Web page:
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Walking to Nowhere

Posted by on in Paths Blogs

 

 

My friends have been on pilgrimage. They’ve walked the Camino and hiked the Himalayas and climbed Glastonbury Tor. They've made it to Dharamsala and Rishikesh. I haven’t done any of that. But I have been to the ocean in Maine. And I have walked back and forth between two points twenty feet apart for long periods. Those are my pilgrimages.

 

My family’s annual trip to Maine was my first taste of everything that makes life sweet and that still inspires me: longing, frustration, ordeal and beauty so great it stopped my heart and then filled it. First there was the intense anticipation for the trip that filled most of my summers— until the great day in August came. There was the agony of suspense as my parents appeared to dither and delay before we could set off, four kids stuffed into the backseat of a wood-panelled sedan. There were certain sacred stops along the way: trying out the echo at the Moore Dam, picnicking on soggy sandwiches in White Mountain National Park, seeing New Hampshire’s Old Man of the Mountain, crawling through traffic in North Conway. Until finally, finally, sweaty and limp, we were driving through the marsh, rolling down the windows to smell the sharp salt scent of the sea.

 

Then it was a blur until we were discharged from the car. I abandoned everyone to run down to the ocean, greeting it like a lost lover. I felt its immense, impersonal love for me, my infinite personal love for it. The waves roared and crashed and the beach opened up to me and it seemed like that was all I’d need and all I’d ever need.

 

During my time at the shore I was free to roam. I pursued solitary fantasies, imagined extending them when I came home. But knowing this free dreaming wouldn’t last made it bittersweet. Once back home, it felt as if I had left my best self back there on the sand. But at least it was there, I felt, waiting for me to return.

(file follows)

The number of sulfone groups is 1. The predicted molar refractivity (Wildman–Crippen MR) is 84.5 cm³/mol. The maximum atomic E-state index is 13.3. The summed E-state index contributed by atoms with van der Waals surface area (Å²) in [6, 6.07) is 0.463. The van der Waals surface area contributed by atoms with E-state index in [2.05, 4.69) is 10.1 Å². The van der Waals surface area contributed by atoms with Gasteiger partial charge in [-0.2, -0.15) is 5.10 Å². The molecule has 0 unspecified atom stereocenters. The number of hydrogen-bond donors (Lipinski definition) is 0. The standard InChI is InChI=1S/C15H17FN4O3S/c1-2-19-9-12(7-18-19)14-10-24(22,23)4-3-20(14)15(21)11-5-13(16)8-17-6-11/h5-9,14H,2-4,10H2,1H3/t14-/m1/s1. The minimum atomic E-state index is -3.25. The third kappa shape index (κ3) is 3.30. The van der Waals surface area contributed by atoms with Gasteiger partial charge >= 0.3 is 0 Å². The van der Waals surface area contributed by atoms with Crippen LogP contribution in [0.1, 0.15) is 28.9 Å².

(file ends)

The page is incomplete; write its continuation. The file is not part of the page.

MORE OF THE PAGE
The ocean was too big for me to contain, too large to hold on to. While I stood by it I felt my emptiness and but no sense of lack. While I was away from it, I longed for it. There was pleasure in that rhythm. No matter how you grow up, there are spaces that don’t get filled. But we can have the longing.

 

My other pilgrimage—a practice of walking meditation—is different. It’s not about running to or running from. There is no magnetic destination to pull me on. Initially it’s quite boring, walking to and fro, paying attention only to my steps—and then it becomes a pain. It’s a journey through distraction, and when that is conquered, it’s a walk through old loneliness, those spaces that remain unfilled and the bullshit that grows up around them. Yet every now and then my steps slow and I am in that place where my emptiness is swallowed by a greater one. The ocean finds me.

 

The process can be bittersweet. I realize how much of my life is based in delusion, how much of my longing is for things that would do me no good, how fiercely I cling to my suffering. On a longer retreat I may find myself carrying a heavy load of guilt and regret as I pace. But surrounded by others on the same journey I know I am not alone. Like them, I walk to honour my longing, not seek its fulfillment. Like them, I am walking all the way to the shore: the one that bounds infinity, where I can turn and look back at my life with the waves at my back, their roar in my ear, telling me that there is more, there is space and time and mystery, and they and I are one.

 

 

 

 

 

 

 

 

 

 

 

 

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Archer has been trying to make sense of religion since her parents first abandoned her at Sunday School in the 60s. She’s a mom, yoga teacher and repository of useless bits of information on ancient religion, spiritual practices and English grammar. Check out her column “Connections” in Witches and Pagans.
 
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